** Progress in Earth and Planetary Science is the official journal of the Japan Geoscience Union, published in collaboration with its 50 society members.

    >>Japan Geoscience Union

    >>Links to 50 society members

    • Progress in Earth and Planetary Science
    • Progress in Earth and Planetary Science
    • Progress in Earth and Planetary Science
    • Progress in Earth and Planetary Science
    • Progress in Earth and Planetary Science
    Progress in Earth and Planetary Science

    Gallery View of PEPS Articles

    Research

    Solid earth sciences

    Thermal-maturity structures in an accretionary wedge by a numerical simulation

    Miyakawa A, Kinoshita M, Hamada Y, Otsubo M

    Accretionary wedge, Thermal-maturity structure, vitrinite reflectance, Out-of-sequence thrust, numerical simulation.

    Schematic of an accretionary wedge with two main sediment flow pathways: (a) a shallow and low thermal-maturity pathway and a deep high thermal-maturity path and (b) vertical profiles of vitrinite reflectance in an accretionary wedge. The steps in vitrinite reflectance across the fault are associated with fault formation and reactivation, as depicted with arrows in II and V.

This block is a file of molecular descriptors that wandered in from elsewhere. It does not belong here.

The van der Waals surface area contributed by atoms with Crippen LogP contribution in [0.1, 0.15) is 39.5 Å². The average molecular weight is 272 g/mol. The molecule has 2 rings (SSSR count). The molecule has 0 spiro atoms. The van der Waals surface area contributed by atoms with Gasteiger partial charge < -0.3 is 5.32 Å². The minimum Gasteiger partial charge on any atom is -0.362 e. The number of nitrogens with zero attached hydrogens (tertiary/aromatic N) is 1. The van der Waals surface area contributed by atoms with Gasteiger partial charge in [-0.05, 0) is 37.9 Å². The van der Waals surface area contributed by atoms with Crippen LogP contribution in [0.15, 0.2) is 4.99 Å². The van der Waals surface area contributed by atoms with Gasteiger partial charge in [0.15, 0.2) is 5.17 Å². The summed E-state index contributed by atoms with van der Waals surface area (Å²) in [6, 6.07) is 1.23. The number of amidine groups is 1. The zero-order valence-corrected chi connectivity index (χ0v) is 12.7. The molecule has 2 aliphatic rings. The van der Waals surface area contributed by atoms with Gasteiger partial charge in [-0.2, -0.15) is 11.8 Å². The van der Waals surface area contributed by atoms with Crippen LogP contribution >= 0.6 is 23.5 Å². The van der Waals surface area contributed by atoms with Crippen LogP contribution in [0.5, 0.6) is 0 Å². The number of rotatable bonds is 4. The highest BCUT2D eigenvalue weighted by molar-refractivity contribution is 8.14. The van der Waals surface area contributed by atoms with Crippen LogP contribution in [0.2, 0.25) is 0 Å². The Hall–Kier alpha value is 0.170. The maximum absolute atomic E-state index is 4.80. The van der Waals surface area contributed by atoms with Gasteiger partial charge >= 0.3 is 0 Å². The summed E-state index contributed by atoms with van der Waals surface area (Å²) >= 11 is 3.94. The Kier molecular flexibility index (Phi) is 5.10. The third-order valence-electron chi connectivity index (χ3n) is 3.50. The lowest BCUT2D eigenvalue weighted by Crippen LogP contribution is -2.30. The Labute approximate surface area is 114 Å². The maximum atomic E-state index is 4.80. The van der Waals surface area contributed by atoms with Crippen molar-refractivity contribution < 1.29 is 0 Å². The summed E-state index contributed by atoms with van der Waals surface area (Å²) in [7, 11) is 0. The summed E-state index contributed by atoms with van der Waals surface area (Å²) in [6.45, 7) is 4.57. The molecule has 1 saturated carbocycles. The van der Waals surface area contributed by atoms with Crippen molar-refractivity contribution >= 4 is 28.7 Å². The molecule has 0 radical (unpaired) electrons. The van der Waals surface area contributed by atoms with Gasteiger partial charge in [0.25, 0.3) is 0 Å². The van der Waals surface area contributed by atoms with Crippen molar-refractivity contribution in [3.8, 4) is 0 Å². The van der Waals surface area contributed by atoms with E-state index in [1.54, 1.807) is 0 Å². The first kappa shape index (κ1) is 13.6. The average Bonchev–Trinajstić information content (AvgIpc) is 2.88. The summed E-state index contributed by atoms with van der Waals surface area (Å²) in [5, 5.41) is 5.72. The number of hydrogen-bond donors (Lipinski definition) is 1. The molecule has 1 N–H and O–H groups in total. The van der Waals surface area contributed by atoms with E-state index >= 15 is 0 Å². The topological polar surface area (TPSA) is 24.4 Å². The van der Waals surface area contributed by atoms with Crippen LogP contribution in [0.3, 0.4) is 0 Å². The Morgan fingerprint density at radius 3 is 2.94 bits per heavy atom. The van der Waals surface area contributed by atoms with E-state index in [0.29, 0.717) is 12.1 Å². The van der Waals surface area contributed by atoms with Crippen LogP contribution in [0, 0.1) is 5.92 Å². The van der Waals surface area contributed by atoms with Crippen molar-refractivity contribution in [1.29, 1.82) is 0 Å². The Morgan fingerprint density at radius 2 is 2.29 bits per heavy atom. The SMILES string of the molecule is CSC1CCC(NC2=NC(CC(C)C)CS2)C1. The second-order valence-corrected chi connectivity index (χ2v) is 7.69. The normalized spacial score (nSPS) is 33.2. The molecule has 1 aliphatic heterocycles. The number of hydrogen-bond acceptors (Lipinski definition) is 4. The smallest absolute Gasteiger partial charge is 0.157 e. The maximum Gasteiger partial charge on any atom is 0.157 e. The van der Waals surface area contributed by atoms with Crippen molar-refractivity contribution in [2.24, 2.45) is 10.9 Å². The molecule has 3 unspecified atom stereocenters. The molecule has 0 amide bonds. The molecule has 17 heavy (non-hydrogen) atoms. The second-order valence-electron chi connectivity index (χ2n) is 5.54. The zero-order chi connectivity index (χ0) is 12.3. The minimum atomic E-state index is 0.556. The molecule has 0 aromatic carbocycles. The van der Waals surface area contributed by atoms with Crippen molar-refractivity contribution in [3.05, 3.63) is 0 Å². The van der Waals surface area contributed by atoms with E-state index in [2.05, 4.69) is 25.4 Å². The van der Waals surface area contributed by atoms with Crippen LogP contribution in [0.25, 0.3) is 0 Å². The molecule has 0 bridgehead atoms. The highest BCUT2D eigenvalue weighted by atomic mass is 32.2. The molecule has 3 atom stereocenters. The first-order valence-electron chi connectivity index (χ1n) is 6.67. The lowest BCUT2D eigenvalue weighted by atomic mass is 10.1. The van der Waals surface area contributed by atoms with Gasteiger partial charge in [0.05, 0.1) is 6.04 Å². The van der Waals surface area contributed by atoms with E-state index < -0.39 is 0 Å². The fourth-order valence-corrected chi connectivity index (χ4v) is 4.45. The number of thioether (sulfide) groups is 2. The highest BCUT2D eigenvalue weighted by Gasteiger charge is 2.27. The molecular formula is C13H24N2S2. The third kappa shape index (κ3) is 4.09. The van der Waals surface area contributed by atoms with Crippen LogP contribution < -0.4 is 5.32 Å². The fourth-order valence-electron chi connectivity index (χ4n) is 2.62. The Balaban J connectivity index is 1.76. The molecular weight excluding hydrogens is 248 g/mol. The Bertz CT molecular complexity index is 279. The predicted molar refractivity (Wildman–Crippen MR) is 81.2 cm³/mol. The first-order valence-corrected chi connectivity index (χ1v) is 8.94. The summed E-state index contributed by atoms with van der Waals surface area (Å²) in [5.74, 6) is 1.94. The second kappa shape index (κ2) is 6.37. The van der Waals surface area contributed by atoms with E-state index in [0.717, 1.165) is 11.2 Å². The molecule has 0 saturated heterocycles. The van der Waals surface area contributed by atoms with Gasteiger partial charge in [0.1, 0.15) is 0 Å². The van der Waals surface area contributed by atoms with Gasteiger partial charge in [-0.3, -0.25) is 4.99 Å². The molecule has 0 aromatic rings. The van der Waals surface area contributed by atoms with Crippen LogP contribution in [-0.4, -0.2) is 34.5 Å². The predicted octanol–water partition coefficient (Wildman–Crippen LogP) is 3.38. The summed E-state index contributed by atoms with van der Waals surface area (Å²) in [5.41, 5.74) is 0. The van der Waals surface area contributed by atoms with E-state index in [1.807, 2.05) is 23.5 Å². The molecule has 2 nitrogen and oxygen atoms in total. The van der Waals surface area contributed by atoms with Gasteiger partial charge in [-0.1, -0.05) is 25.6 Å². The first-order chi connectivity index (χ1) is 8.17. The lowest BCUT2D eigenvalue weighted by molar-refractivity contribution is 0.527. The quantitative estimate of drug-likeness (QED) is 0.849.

This study investigates the thermal maturity structure of the accretionary wedge along with the thermal history of sediments during wedge formation using a numerical simulation. The thermal maturity, which is described in terms of vitrinite reflectance, is determined using the temperature and duration of exposure based on the particle trajectories within the accretionary wedge. This study revealed the variability in the thermal maturity even though sediments are observed to originate at an identical initial depth and thermal conditions. We propose two end-member pathways of sediment movement in the accretionary wedge during wedge growth: a shallow, low thermal maturity pathway and a deep, high thermal maturity pathway. These shallow path sediments, which move into the shallow portion of the wedge during wedge growth through accretion, rarely experience high temperatures; therefore, their thermal maturity is low. However, the sediments subducted in the deep portion of the wedge experience high temperatures and obtain high thermal maturity as a function of the deep high thermal maturity pathway. Simultaneously, a geological deformation event, such as faulting, defines the steps of thermal maturity. The small step of thermal maturity is formed by the frontal thrusting and can be preserved as a function of the shallow low thermal maturity pathway. However, the step is overprinted and is observed to disappear through the deep high thermal maturity pathway. The large step of thermal maturity is formed by long-term displacement along an out-of-sequence thrust (OOST) in the deep portion of the wedge.